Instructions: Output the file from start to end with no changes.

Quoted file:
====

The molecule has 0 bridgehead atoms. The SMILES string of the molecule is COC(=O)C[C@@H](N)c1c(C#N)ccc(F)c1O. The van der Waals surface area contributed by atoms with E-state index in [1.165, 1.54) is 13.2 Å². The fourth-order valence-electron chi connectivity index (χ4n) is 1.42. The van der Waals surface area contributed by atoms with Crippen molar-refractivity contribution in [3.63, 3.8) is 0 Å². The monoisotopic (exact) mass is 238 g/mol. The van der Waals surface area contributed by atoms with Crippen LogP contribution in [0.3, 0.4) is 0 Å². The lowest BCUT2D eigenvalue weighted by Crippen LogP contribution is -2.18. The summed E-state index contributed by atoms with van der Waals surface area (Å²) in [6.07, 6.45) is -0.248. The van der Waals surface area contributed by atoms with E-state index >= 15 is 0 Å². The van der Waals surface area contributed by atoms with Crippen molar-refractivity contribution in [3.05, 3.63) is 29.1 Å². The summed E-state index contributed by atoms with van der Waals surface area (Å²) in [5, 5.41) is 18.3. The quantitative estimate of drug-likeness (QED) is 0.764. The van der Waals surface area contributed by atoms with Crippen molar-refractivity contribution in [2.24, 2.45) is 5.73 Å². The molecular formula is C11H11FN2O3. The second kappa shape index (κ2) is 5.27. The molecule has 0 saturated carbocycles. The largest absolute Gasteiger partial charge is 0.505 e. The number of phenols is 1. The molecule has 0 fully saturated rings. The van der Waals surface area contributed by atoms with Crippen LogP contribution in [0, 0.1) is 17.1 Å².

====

The molecule has 0 bridgehead atoms. The SMILES string of the molecule is COC(=O)C[C@@H](N)c1c(C#N)ccc(F)c1O. The van der Waals surface area contributed by atoms with E-state index in [1.165, 1.54) is 13.2 Å². The fourth-order valence-electron chi connectivity index (χ4n) is 1.42. The van der Waals surface area contributed by atoms with Crippen molar-refractivity contribution in [3.63, 3.8) is 0 Å². The monoisotopic (exact) mass is 238 g/mol. The van der Waals surface area contributed by atoms with Crippen LogP contribution in [0.3, 0.4) is 0 Å². The lowest BCUT2D eigenvalue weighted by Crippen LogP contribution is -2.18. The summed E-state index contributed by atoms with van der Waals surface area (Å²) in [6.07, 6.45) is -0.248. The van der Waals surface area contributed by atoms with E-state index >= 15 is 0 Å². The van der Waals surface area contributed by atoms with Crippen molar-refractivity contribution in [3.05, 3.63) is 29.1 Å². The summed E-state index contributed by atoms with van der Waals surface area (Å²) in [5, 5.41) is 18.3. The quantitative estimate of drug-likeness (QED) is 0.764. The van der Waals surface area contributed by atoms with Crippen molar-refractivity contribution in [2.24, 2.45) is 5.73 Å². The molecular formula is C11H11FN2O3. The second kappa shape index (κ2) is 5.27. The molecule has 0 saturated carbocycles. The largest absolute Gasteiger partial charge is 0.505 e. The number of phenols is 1. The molecule has 0 fully saturated rings. The van der Waals surface area contributed by atoms with Crippen LogP contribution in [0, 0.1) is 17.1 Å².